Patek Philippe hosted a 175th anniversary celebration tonight in New York at the recently renovated Rainbow Room on the top floor of Rockefeller Plaza. It was a fine and dandy event, punctuated by fourth-generation Patek leader Thierry Stern’s unveiling of the new Patek Philippe Grandmaster Chime Ref 5175. Only seven pieces are being made — Patek is keeping one and the other six are already spoken for.
Before unveiling the actual watch, Stern showed the following film on the big screen — essentially the “Making Of” the Patek Philippe Grandmaster Chime:
This past Friday, October 31st, 2014, at the Grand Prix d’Horlogerie de Genève, GPHG (Geneva Watchmaking Grand Prix), Breguet won the most prestigious prize of “Aiguille d’Or” (“Golden Hand”) for its Classique Chronométrie. The GPHG is an annual awards ceremony held in Geneva, essentially a watch industry event for watch industry folks, though its popularity has broadened somewhat in recent years. In any case, it is one the watch industry’s prime opportunities to earn bragging rights amongst peers, and this year it was Breguet who came away with top honors. As a Breguet fan, I was happy to see the Classique Chronométrie 7727, a 10hz high frequency watch with magnetic pivot (among other fine attributes) get the recognition it deserved. See for yourself:
Abraham-Louis Breguet sought constantly to improve the accuracy and reliability of his watches through numerous inventions, ranging from the perpétuelle selfwinding watch (yes, the name of this blog was inspired directly by A.L. Breguet’s work!) to the tourbillon.
Today’s The Classique Chronométrie 7727 is the culmination of several years of research into high frequency (it operates at 10Hz), magnetism (the magnetic pivot was patented by Manufacture Breguet in 2010), and new materials (silicon). At the same time, the watch honors more than two centuries of Breguet’s stylistic tradition with the fluted caseband, welded lugs, engine turned dial, “Breguet hands”, secret signature and unique number, all of which are the identifying features that express the essence of a Breguet timepiece.
To mark Zenith’s 150th anniversary in 2015, the Le Locle-based manufacture is set to introduce the “Academy Georges Favre-Jacot”, a 150-piece limited edition series in rose gold case featuring a high-frequency hand-would El Primero caliber with chain and fusée mechanism. The fusée and chain is a rarely seen mechanism in the world of high watchmaking — names like Breguet, A. Lange and independent Romain Gauthier (to name a few) all have their own variation of such a system. On this watch, the chain and fusée transmission is fully visible through the upper dial opening, with the barrel between 10 and 11 o’clock and the fusée around which the chain wraps itself located between 1 and 2 o’clock. In total, the caliber comprises a whopping 797 parts, most of which are part of the 18cm long chain.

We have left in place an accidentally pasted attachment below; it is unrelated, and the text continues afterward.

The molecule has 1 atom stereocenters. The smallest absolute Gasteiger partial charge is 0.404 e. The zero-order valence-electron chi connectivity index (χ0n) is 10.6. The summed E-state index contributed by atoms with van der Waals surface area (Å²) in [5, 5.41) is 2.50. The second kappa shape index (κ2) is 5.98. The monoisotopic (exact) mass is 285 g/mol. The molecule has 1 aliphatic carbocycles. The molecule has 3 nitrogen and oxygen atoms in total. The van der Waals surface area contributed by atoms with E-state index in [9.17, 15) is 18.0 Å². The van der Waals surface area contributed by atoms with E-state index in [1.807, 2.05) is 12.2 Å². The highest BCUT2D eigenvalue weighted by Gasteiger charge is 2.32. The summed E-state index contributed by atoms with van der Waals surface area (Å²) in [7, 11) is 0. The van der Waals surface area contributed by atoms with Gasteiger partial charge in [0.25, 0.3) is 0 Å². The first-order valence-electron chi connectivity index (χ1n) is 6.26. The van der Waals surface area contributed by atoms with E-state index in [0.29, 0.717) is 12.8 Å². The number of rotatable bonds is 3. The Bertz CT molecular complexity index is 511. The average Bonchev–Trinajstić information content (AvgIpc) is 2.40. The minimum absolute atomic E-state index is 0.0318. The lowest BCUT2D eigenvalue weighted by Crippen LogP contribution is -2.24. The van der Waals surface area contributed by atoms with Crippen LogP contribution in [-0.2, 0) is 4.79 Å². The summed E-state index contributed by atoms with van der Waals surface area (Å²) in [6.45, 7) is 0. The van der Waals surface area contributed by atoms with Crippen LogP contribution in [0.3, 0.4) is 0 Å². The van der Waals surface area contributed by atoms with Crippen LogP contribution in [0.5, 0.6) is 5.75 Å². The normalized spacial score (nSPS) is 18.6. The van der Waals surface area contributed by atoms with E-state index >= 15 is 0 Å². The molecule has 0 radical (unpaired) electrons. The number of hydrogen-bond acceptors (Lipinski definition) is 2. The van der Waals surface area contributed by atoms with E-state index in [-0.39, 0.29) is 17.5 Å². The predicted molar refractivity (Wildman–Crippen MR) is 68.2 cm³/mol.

The name of this anniversary piece also pays tribute to Zenith’s founder, Mr. Georges Favre-Jacot. Certainly not a household name as far as “famous founders” go, but it was in 1865 that this youthful native of the village of Le Locle founded his watch factory (he was 22) which we know today as Zenith. 150 years is certainly a milestone worth celebrating, and you can be Zenith has plenty of festive events — and watches — to mark the occasion. Stay tuned! For now, though — a quick sneak peak at the Zenith Academy Georges Favre-Jacot…
The Jaquet Droz Bird Repeater was launched in 2012, featuring two birds and their young created in remarkable detail by the hands of Jaquet Droz artisans. The following year, The Charming Bird watch marked the brand’s 275th anniversary with a new interpretation of the bird in an ultra-modern decorative setting and this time singing. Now, the story continues with a new version of The Bird Repeater – a more streamlined, contemporary-looking model that has nonetheless retained intact the animated features that made it a success: a duo of birds feeding their fledglings, the spreading wings, the tumbling waterfall and the hatching egg.